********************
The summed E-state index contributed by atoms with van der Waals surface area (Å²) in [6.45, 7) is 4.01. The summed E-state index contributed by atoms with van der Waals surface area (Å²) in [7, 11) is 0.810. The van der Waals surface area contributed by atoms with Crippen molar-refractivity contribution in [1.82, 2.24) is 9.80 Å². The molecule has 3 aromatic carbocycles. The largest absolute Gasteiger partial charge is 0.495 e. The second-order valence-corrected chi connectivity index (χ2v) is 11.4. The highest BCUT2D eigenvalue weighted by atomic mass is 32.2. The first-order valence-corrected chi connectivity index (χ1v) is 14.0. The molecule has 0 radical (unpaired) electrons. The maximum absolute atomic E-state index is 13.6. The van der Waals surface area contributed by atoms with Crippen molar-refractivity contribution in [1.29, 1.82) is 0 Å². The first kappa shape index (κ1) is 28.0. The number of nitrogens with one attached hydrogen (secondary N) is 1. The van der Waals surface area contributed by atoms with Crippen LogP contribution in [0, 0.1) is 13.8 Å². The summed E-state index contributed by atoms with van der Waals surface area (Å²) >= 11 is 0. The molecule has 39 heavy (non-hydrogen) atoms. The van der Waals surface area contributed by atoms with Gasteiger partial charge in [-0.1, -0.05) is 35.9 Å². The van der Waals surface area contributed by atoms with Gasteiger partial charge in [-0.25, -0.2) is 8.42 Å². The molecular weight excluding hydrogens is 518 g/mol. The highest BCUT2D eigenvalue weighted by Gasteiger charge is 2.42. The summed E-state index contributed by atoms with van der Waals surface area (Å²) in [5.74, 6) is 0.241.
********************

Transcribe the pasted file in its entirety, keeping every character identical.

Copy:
The summed E-state index contributed by atoms with van der Waals surface area (Å²) in [6.45, 7) is 4.01. The summed E-state index contributed by atoms with van der Waals surface area (Å²) in [7, 11) is 0.810. The van der Waals surface area contributed by atoms with Crippen molar-refractivity contribution in [1.82, 2.24) is 9.80 Å². The molecule has 3 aromatic carbocycles. The largest absolute Gasteiger partial charge is 0.495 e. The second-order valence-corrected chi connectivity index (χ2v) is 11.4. The highest BCUT2D eigenvalue weighted by atomic mass is 32.2. The first-order valence-corrected chi connectivity index (χ1v) is 14.0. The molecule has 0 radical (unpaired) electrons. The maximum absolute atomic E-state index is 13.6. The van der Waals surface area contributed by atoms with Crippen molar-refractivity contribution in [1.29, 1.82) is 0 Å². The first kappa shape index (κ1) is 28.0. The number of nitrogens with one attached hydrogen (secondary N) is 1. The van der Waals surface area contributed by atoms with Crippen LogP contribution in [0, 0.1) is 13.8 Å². The summed E-state index contributed by atoms with van der Waals surface area (Å²) >= 11 is 0. The molecule has 39 heavy (non-hydrogen) atoms. The van der Waals surface area contributed by atoms with Gasteiger partial charge in [-0.1, -0.05) is 35.9 Å². The van der Waals surface area contributed by atoms with Gasteiger partial charge in [-0.25, -0.2) is 8.42 Å². The molecular weight excluding hydrogens is 518 g/mol. The highest BCUT2D eigenvalue weighted by Gasteiger charge is 2.42. The summed E-state index contributed by atoms with van der Waals surface area (Å²) in [5.74, 6) is 0.241.